18 thoughts on “Buffer Overflow: the Ghastly Future of Work

  1. So own the robots.

    One other quibble. The article says that because we have no military enemies, the military is really unemployment. They have that backwards. Because we have a formidable military, we have no military enemies.

    I have a four figure supply of ammunition, and the fact that I have it makes it likely it will never be used other than for target practice.

    Liked by 1 person

    1. RE: “So own the robots.”

      That’s my solution, as well. Wage-based markets have been one of capitalism’s crowning achievements. We need a similar innovation to make owning the means of production equally well distributed.

      RE: “The article says that because we have no military enemies, the military is really unemployment. They have that backwards. Because we have a formidable military, we have no military enemies.”

      True enough, but the non-productivity of defense spending is real whether one uses the military or not. As with your supply of ammunition, it is easy to see the benefit it provides, but harder to see what you gave up to have it.

      Liked by 1 person

    2. “I have a four figure supply of ammunition, and the fact that I have it makes it likely it will never be used other than for target practice.”

      And, of course, you have informed every and eac bad guy thusly?

      “Of course, the whole point of a Doomsday Machine is lost, Dmitri, you keep it a secret!”

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        1. “It’s very noisy when I practice”

          Not to quibble, or even cause you to think I am attempting to denigrate your 2A rights, but didn’t you say previously that you had silencers (suppressors) so as to not bother your neighbors?

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          1. I have ordered a suppressor, but the BATF takes 11 months to process the required $200 tax stamp. It’s the same background check retailers run in about 10 minutes but the BATF dags it out to the legal limit as part of their ongoing harassment of legal gun owners.

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  2. It has been said that if the minimum wage goes up, many employers will automate more. There are automated fast food places now.

    The fact is that companies will automate eventually no matter the wages.

    The difference between today’s automation and factories last century is a concern. In previous times, automation in one industry often meant job opportunities in another. Today, it is the broad based computerization of all sectors. Accounting, legal, medical, journalism, teaching, warehouse jobs, deliveries, retail, produce picking etc. are all cutting back personnel in favor of computers and robotics.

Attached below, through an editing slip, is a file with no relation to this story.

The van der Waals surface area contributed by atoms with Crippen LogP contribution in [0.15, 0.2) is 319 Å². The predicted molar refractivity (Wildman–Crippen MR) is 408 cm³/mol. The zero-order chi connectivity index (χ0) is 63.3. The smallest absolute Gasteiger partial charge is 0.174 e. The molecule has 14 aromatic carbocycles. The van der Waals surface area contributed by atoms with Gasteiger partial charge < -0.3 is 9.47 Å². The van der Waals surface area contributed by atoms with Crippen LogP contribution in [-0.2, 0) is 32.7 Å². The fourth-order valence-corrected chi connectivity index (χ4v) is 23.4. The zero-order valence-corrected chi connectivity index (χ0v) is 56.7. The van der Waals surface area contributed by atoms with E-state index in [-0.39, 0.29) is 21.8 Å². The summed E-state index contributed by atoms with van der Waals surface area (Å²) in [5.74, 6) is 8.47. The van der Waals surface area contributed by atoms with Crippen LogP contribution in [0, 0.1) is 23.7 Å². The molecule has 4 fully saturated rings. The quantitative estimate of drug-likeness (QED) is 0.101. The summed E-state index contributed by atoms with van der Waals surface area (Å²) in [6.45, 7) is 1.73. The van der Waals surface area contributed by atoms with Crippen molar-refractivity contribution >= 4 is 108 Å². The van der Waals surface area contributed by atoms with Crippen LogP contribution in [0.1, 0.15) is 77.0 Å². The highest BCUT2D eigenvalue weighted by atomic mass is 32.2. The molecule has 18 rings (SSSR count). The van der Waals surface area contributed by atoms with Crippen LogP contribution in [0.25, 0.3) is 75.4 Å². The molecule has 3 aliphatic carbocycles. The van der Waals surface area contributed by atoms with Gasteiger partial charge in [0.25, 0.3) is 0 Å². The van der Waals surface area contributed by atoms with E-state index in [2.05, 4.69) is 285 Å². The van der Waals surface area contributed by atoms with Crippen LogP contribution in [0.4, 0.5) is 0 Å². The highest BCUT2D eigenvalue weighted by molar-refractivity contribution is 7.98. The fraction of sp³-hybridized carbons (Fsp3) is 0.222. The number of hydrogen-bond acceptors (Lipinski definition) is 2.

In an economic model like free market capitalism, the problem is the lack of market. The whole system is simple: buyers and sellers using some method of in kind exchange by universally recognized tender such as money. Buyer without jobs have no money. Sellers without a market make no profit.

    This pandemic will see a return of jobs over time and with some kind of cure or preventative vaccine. But the jobs will be fewer as companies have learned to do without as the labor force was locked down.

    An apocryphal story about UAW leader Walter Reuther and Henry Ford about automation in the auto plants.

    “Henry Ford II: Walter, how are you going to get those robots to pay your union dues?

    Walter Reuther: Henry, how are you going to get them to buy your cars?“

    A rebuttal is that we need people to design, program and repair the machines. True enough. But will a factory that replaced 1000 people need that many to program and maintain the robots? Obviously not or the point of automation is, well, pointless.

    Then we will need an economic system to house and feed lots of unemployed citizens in a way that still incentivized innovation and provides a market of some kind for just that purpose.

    Liked by 1 person

    1. RE: “Then we will need an economic system to house and feed lots of unemployed citizens…”

      The article makes the point that we already have that.

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      1. I disagree with the premise that just basics like food production are the only “real” jobs.

        (The author is dismissive of refrigerators because we can’t eat them. No, but without them food distribution and consumption would be reverting to almost hunter-gather with some prehistoric style agriculture.)

        If you owned a business that made products, you would certainly have janitorial, accounting, personnel, maintenance and other positions that don’t actually make anything. But you could not function without them.

        Same with a nation like ours that is a basis for entrepreneurs and businesses. We need a government to defend, provide infrastructure, adjudicate disputes, public safety, etc. so such positions become integral to growing, harvesting, delivering, processing and selling food, for example. If we eliminated all those jobs, then business would have to spend capital providing them individually. So either way, taxes or business expenditures, it would cost money.

        And service work? Even in the pioneer days of our country, a slew of services sprung up around mining towns that might be deemed “unemployment” by the author.

        In other words dismissing all work that is not food, shelter or a product to facilitate those and comfortable living is a kind of Jeffersonian Disneyland.

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